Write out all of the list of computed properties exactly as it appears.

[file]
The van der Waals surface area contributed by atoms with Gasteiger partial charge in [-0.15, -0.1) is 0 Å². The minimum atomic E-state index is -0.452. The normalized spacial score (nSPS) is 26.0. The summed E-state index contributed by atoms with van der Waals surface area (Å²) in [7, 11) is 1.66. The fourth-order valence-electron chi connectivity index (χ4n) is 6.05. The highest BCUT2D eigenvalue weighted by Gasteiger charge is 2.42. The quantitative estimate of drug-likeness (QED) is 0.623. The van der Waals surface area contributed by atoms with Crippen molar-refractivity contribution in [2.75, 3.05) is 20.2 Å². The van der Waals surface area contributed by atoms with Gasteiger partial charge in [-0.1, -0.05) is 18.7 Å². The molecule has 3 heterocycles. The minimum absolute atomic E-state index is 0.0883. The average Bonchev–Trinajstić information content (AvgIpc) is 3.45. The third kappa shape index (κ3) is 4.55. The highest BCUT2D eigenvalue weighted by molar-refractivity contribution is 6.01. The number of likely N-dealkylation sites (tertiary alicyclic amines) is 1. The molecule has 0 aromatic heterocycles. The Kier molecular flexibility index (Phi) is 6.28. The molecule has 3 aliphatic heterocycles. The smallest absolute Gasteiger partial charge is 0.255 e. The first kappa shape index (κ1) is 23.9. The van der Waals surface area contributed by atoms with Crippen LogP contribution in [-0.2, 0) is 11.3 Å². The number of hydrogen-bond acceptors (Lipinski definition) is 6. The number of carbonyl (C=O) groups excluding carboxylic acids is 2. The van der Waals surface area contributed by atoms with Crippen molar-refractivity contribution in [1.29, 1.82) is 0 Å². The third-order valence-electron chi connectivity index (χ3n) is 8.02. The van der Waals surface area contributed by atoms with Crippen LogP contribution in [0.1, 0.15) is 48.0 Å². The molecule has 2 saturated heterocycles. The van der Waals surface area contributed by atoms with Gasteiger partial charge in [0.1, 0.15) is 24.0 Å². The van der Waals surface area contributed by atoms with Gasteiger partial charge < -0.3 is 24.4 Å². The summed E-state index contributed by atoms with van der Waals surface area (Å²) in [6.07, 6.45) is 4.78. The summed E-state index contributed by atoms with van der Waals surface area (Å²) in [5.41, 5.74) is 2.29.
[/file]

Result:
The van der Waals surface area contributed by atoms with Gasteiger partial charge in [-0.15, -0.1) is 0 Å². The minimum atomic E-state index is -0.452. The normalized spacial score (nSPS) is 26.0. The summed E-state index contributed by atoms with van der Waals surface area (Å²) in [7, 11) is 1.66. The fourth-order valence-electron chi connectivity index (χ4n) is 6.05. The highest BCUT2D eigenvalue weighted by Gasteiger charge is 2.42. The quantitative estimate of drug-likeness (QED) is 0.623. The van der Waals surface area contributed by atoms with Crippen molar-refractivity contribution in [2.75, 3.05) is 20.2 Å². The van der Waals surface area contributed by atoms with Gasteiger partial charge in [-0.1, -0.05) is 18.7 Å². The molecule has 3 heterocycles. The minimum absolute atomic E-state index is 0.0883. The average Bonchev–Trinajstić information content (AvgIpc) is 3.45. The third kappa shape index (κ3) is 4.55. The highest BCUT2D eigenvalue weighted by molar-refractivity contribution is 6.01. The number of likely N-dealkylation sites (tertiary alicyclic amines) is 1. The molecule has 0 aromatic heterocycles. The Kier molecular flexibility index (Phi) is 6.28. The molecule has 3 aliphatic heterocycles. The smallest absolute Gasteiger partial charge is 0.255 e. The first kappa shape index (κ1) is 23.9. The van der Waals surface area contributed by atoms with Crippen LogP contribution in [-0.2, 0) is 11.3 Å². The number of hydrogen-bond acceptors (Lipinski definition) is 6. The number of carbonyl (C=O) groups excluding carboxylic acids is 2. The van der Waals surface area contributed by atoms with Crippen molar-refractivity contribution in [1.29, 1.82) is 0 Å². The third-order valence-electron chi connectivity index (χ3n) is 8.02. The van der Waals surface area contributed by atoms with Crippen LogP contribution in [0.1, 0.15) is 48.0 Å². The molecule has 2 saturated heterocycles. The van der Waals surface area contributed by atoms with Gasteiger partial charge in [0.1, 0.15) is 24.0 Å². The van der Waals surface area contributed by atoms with Gasteiger partial charge < -0.3 is 24.4 Å². The summed E-state index contributed by atoms with van der Waals surface area (Å²) in [6.07, 6.45) is 4.78. The summed E-state index contributed by atoms with van der Waals surface area (Å²) in [5.41, 5.74) is 2.29.